How do apps or programs store long term data?


Beginner programmer here.

Beyond variables which are temporary storage how do programmers keep data, say, after the app is closed and reopened?


example: if I enter 4 items on a list and press save – and I close the app, how would one store the data to view later from within that same app?

I always think I should be able to store data from an app onto a spreadsheet and have the app call the data from the spreadsheet – but I’m sure it’s more complicated that this.

Because I’m a noob, perhaps I am not using the proper vocabulary to explain so here’s a more specific idea. I want to make an app that allows me to enter asset numbers or serial numbers of ipads and store information about them- like past repairs/complaints or issues. When I enter the asset number from the app I’d like it to pull up all of this data.

To me I would just say “use a spread sheet” but I would like the challenge and fun of creating the app. The problem is I’m not sure how to interact with any sort of long term storage- the only real thing I understand is variables and the likes.

this is probably way over my head, so, I don’t need a tutorial on how to do this. I’m just curious what is commonly done or how developers solve the issue of needing long-term data storage they will call on later.


In: Technology

Database. Like mysql, mongodb, nosql and so on. When you save you are writing the value into the database and the program knows how to fetch that value from the database when you return.

Or for local apps it just writes data in some file in similar fashion and when you open the app it reads the value from that file.

Write it to a file, incorporate a database into your product (which essentially is just a file), save it to the cloud…lots of ways. If you’re writing your app in an object oriented language there are lots of ways you can literally save objects to a storage ready form like json or xml or whatever. When your app starts back it it simply reads back in all the serialized objects if find lying in its storage area and away you go.

In some kind of a storage. Like sql database or a simple file. When the program is started again it read from that storage. So you need to define a structure how to save that date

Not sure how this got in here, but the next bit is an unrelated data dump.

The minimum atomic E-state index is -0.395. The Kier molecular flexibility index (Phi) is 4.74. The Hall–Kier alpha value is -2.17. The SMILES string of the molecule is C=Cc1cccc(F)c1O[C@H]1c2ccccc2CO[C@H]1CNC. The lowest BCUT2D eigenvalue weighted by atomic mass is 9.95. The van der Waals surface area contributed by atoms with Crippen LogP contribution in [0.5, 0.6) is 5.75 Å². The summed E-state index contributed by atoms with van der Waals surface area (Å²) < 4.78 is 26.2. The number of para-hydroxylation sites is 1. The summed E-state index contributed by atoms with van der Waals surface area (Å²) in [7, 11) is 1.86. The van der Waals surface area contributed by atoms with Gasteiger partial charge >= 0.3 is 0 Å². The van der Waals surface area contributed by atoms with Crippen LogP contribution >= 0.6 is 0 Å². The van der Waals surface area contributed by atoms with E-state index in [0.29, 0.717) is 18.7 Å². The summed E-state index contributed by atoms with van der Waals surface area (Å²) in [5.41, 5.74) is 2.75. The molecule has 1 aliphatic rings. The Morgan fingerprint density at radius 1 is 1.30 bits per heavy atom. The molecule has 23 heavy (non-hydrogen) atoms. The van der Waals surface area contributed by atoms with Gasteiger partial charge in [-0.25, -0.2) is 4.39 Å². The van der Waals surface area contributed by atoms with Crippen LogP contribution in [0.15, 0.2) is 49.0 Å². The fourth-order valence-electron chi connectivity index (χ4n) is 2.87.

Just adding on top of many other answers here, many programming languages have standard library functions for “serialization,” that is turning data essentially into a string of bytes that can be nicely put into a file, and “deserialization” which does the opposite. If you want to get fancy with access times and program efficiency you can of course deal with databases but this alone will give you an array of bytes you can write and read from a file if you want to mess around with doing these things manually.

Depends on the app, sqlite3 is very popular (it’s an regular database that’s super easy to include in an app).

The other method is just have some configuration objects and seralize them and write to some format, then you can read it and deserialize them to get the data back. Many libraries support generic ways of doing this, Apple’s stuff favors .plist files which are mostly XML files, but they have a binary conversion of the XML as an encoding option.

The information is written on a external memory.
The application asks the OS to save the data in some file, it does that via a system call (there are some CPU instructions that, for safety reasons, only the kernel can make, like reading and writing anywhere on memory ) The OS reads the chunks of data it is supposed to save, and write on the persistent memory (generally a HDD, or some flash memory)

Programming languages have libraries that implement those specific system calls (or you can use an indirect method, like a library that can execute another program, and that program makes the commands to write on external memory).

You save it to a file. Either that or send it to some other computer to store it for you (like a central server).

While the “proper” way to do something like this would be a database that organizes the data or something the like I’d suggest you start simply learning how to create, open, read, and save normal files. All programming languages are fully capable of interacting with the file system and it’s a good way to start learning about long term storage.

Others have explained the common ways to do it, but I feel it’s helpful to point out: you *totally* could store all that information in a spreadsheet and load it back in when the app is started again. Your idea isn’t wrong at all, and it doesn’t have to be more complicated than that. (All right, if you’re writing an app used by millions, this might not cut it…)

There are better options of course, but everything has its pros and cons. Databases are optimized, efficient, and easy to manipulate. Text/binary files are simple and quick to implement. I’ve written programs that manipulate spreadsheets before because I didn’t want the up-front cost of setting up a database but still wanted to be able to hand edit and view data (and share with others) in a simple way.